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German Hefeweizen

Weiss means white. Weizen means wheat. Hefe means yeast. So then, “Hefeweizen” literally means “yeast-wheat,” so named because of the massive percentage of wheat malt (at least 50% by German law, but generally around 70%) and the cloudy yeast that you swirl and pour into the beer, which gives it all those delicious phenolics.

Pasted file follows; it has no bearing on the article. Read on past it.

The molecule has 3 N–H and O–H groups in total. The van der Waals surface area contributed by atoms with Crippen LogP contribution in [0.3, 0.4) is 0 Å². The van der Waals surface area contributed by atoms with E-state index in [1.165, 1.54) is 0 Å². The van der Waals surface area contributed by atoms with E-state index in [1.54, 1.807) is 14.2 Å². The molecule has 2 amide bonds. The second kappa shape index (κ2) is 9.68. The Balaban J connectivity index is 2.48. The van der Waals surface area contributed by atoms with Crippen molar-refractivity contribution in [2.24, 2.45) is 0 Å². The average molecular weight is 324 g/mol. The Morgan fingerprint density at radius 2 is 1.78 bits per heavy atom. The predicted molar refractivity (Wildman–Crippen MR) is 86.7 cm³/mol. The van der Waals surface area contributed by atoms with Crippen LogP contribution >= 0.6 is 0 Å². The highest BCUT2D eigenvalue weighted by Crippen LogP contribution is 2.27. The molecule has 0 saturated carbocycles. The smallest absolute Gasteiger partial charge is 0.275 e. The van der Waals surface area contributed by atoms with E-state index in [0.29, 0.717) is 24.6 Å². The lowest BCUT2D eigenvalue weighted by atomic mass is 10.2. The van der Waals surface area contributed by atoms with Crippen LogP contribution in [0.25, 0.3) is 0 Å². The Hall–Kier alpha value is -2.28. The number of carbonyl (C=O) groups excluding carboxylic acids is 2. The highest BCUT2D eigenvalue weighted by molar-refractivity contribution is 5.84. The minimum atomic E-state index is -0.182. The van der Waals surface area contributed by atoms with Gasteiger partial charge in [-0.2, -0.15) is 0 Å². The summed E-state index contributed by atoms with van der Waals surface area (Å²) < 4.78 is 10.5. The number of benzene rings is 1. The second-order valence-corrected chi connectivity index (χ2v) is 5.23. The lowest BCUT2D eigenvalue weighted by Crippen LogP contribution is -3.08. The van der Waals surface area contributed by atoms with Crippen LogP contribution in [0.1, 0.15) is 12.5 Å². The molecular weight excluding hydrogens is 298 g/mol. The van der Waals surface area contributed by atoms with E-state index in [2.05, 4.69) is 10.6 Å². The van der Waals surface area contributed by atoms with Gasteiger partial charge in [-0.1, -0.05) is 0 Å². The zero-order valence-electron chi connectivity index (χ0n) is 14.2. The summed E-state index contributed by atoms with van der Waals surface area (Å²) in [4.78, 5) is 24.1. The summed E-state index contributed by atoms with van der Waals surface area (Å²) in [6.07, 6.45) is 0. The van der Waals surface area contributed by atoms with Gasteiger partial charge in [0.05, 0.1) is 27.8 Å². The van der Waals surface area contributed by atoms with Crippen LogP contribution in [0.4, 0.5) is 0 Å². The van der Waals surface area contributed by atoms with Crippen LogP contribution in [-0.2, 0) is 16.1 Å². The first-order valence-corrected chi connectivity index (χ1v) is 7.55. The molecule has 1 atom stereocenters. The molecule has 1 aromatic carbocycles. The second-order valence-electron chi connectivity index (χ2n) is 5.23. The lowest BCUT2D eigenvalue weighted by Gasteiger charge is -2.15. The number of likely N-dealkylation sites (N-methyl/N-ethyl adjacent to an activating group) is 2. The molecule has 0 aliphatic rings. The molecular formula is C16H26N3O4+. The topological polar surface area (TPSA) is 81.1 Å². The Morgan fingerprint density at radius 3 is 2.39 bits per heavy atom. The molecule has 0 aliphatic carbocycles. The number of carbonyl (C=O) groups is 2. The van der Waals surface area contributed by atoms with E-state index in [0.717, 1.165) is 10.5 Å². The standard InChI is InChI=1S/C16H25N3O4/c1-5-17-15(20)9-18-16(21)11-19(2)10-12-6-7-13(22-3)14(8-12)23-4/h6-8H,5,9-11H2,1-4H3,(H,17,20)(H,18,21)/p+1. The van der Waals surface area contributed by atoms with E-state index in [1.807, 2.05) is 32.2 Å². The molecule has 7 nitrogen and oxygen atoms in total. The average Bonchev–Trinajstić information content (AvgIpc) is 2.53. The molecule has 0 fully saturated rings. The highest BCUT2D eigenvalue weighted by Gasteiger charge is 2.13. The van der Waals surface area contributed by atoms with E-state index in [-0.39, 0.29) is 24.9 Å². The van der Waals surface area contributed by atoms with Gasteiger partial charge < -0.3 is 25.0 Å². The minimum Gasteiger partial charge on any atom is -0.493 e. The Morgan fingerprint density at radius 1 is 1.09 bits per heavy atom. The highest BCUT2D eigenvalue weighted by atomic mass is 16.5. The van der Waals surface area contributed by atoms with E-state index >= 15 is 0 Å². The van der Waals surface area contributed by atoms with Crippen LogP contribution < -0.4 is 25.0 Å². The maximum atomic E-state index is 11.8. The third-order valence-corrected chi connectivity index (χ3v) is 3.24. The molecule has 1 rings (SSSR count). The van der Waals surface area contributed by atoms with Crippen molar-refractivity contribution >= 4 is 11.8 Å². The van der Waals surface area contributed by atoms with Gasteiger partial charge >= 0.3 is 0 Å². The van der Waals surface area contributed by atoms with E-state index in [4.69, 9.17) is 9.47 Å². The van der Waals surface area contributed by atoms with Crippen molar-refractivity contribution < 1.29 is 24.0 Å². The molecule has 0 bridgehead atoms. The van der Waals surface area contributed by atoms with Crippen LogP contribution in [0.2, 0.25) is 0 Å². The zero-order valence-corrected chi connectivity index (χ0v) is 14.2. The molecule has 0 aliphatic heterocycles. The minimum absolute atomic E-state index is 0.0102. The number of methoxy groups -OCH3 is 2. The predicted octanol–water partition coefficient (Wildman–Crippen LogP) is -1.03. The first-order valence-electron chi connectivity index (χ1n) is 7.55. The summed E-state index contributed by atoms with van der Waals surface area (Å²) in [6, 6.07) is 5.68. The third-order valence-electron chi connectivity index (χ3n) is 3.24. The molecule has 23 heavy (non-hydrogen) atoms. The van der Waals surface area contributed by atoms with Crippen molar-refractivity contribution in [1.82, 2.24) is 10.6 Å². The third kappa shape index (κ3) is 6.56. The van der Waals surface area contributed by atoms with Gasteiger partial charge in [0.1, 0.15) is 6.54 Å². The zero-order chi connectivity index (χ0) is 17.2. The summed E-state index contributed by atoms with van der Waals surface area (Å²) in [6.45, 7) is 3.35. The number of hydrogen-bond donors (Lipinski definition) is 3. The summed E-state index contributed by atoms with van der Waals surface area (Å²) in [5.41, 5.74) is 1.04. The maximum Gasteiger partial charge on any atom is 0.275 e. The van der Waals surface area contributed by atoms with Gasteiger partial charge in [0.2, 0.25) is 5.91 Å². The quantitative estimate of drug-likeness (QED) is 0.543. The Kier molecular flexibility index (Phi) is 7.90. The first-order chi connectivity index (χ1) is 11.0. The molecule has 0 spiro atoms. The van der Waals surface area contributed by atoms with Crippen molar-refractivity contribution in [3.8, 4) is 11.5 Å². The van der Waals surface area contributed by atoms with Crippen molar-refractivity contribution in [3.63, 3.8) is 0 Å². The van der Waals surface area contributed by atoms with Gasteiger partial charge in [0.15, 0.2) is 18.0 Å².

According to the German Beer Institute, “The oldest archeological proof of wheat-beer brewing in Germany dates from the Bronze Age. It comes from a 2,800-year old earthenware amphora that was discovered in 1934 in a tribal grave near the small village of Kasendorf, not far from Kulmbach in northern Bavaria. The amphora can now be seen in the Kulmbach Beer Museum. Scientists have determined that the residues in the amphora are from dark wheat beer.” So we know that beers brewed with wheat are one of the oldest forms of libations. Our modern Hefeweizen was originally called (and some still are) a “weissbier” because early malting techniques made almost all beers relatively dark in appearance, while wheat malt did not darken like barley, so though the beer was a light golden, it was called a “white beer.”